Robert Bookwalter, dean of Marshall’s College of Liberal Arts, said the Amicus Curiae Lecture Series brings “high quality experts from a variety of fields” to Marshall. He said students who are already getting a “fantastic education” from Marshall’s faculty can then benefit from “the outstanding faculty and authors and thinkers and policy makers from around the country.”

“Because we have Robert Wilkins coming to talk about the National Museum of African American History and Culture, they can gain a tremendous insight into our racial history, the history of the United States, the history of Washington D.C., the history of our culture, of race relations and of how we understand the challenges that have confronted our society with regard to race and the recognition and appreciation of the contributions of African Americans,” Bookwaltersaid.

Bookwalter said Wilkins has significant credentials, which also benefits students.

“He served as an attorney in the District of Columbia, he was a partner in a law firm, he served as a judge and he worked on the Presidential Commissionto establish the museum,” Bookwalter said. “So, he has a depth and breadth of experience that most people we see don’t have. He’s one of the most accomplished people that some of our students will ever meet.”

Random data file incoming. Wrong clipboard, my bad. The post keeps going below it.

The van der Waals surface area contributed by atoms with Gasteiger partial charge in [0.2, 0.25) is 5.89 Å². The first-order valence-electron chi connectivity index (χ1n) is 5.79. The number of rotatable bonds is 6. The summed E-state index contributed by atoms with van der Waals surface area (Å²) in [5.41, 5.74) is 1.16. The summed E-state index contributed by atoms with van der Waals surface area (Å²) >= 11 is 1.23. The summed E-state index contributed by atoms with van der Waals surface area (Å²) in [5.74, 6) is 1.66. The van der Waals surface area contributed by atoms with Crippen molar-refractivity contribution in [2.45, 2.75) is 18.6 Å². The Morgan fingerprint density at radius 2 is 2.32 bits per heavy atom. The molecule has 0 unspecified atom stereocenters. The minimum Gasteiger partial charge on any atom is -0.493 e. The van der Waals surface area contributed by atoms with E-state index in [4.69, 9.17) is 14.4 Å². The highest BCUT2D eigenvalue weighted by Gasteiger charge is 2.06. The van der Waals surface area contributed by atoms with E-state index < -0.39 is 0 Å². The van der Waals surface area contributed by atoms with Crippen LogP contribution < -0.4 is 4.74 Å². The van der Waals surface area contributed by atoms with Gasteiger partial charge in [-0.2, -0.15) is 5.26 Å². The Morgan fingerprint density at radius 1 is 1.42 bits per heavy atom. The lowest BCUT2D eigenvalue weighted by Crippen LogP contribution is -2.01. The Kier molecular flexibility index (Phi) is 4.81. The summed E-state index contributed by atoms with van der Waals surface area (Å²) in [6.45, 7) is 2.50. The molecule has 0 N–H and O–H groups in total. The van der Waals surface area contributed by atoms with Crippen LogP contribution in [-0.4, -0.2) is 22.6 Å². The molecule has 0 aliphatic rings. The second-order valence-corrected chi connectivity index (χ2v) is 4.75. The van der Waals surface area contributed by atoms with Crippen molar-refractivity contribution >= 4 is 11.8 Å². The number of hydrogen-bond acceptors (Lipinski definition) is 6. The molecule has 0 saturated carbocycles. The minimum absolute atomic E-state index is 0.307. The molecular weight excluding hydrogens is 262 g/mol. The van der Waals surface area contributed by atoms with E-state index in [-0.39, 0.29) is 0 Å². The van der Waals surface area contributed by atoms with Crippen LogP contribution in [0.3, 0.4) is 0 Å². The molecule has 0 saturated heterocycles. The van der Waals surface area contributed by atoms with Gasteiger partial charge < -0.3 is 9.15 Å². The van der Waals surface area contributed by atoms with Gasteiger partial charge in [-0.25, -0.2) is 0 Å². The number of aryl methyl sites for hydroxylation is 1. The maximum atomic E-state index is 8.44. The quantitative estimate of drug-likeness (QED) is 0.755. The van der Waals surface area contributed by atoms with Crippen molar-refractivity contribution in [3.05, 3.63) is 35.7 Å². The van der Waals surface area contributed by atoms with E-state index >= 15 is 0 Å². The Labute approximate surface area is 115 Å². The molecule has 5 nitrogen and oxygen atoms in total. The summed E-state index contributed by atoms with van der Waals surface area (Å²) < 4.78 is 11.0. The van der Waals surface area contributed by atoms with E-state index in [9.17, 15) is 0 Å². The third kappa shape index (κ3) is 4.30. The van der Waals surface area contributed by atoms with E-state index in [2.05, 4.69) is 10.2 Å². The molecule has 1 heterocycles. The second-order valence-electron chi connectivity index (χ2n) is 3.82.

Proctor said it is much to the credit of Burnis Morris, director of the Dr. Carter G. Woodson Lyceum, that Wilkins is coming, as Morris was the one who first heard the speaker and asked her if she would want to co-sponsor the lecture with him. Proctor said though most of the lectures in the series are sponsored by the Simon Perry Center for Constitutional Democracy, this particular lecture is sponsored by both the Simon Perry Center for Constitutional Democracy and the Dr. Carter G. Woodson Lyceum and is also part of the Dr. Carter G. Woodson programming for Black History Month.

Proctor said she is excited to have Wilkins come to Marshall and expects him to be an interesting speaker.

“I expect he’s going to be a dynamic and interesting speaker and that he’s going to share stories with us that we will be so glad to hear and to know,” Proctor said. “I’m very excited that he’s coming. I’m excited that Professor Morris facilitated this opportunity for us to have Judge Wilkins at Marshall.”

Proctor said following the lecture, audience members will be given the opportunity to ask Wilkins questions. She said Wilkins will also be selling copies of his book, “Long Road to Hard Truth: The 100-Year Mission to Create the National Museum of African American History and Culture,” following the lecture.

Future dates, speakers and topics in spring 2019 for the Amicus Curiae Lecture Series are as follows:

March 6— Jan-Werner Müller: “Populist Authoritarianism: What Can Be Done?”

April 11— Heather Cox Richardson: “How the South Won the Civil War: the Role of the West in American History”

April 25— Andrew Burstein and Nancy Isenberg: “The Problem of Democracy”

More information about the series as a whole and individual lectures can be found at https://www.marshall.edu/spc/amicus-curiae-lecture-series-on-constitutional-democracy/.

Jesten Richardson can be contacted at [email protected]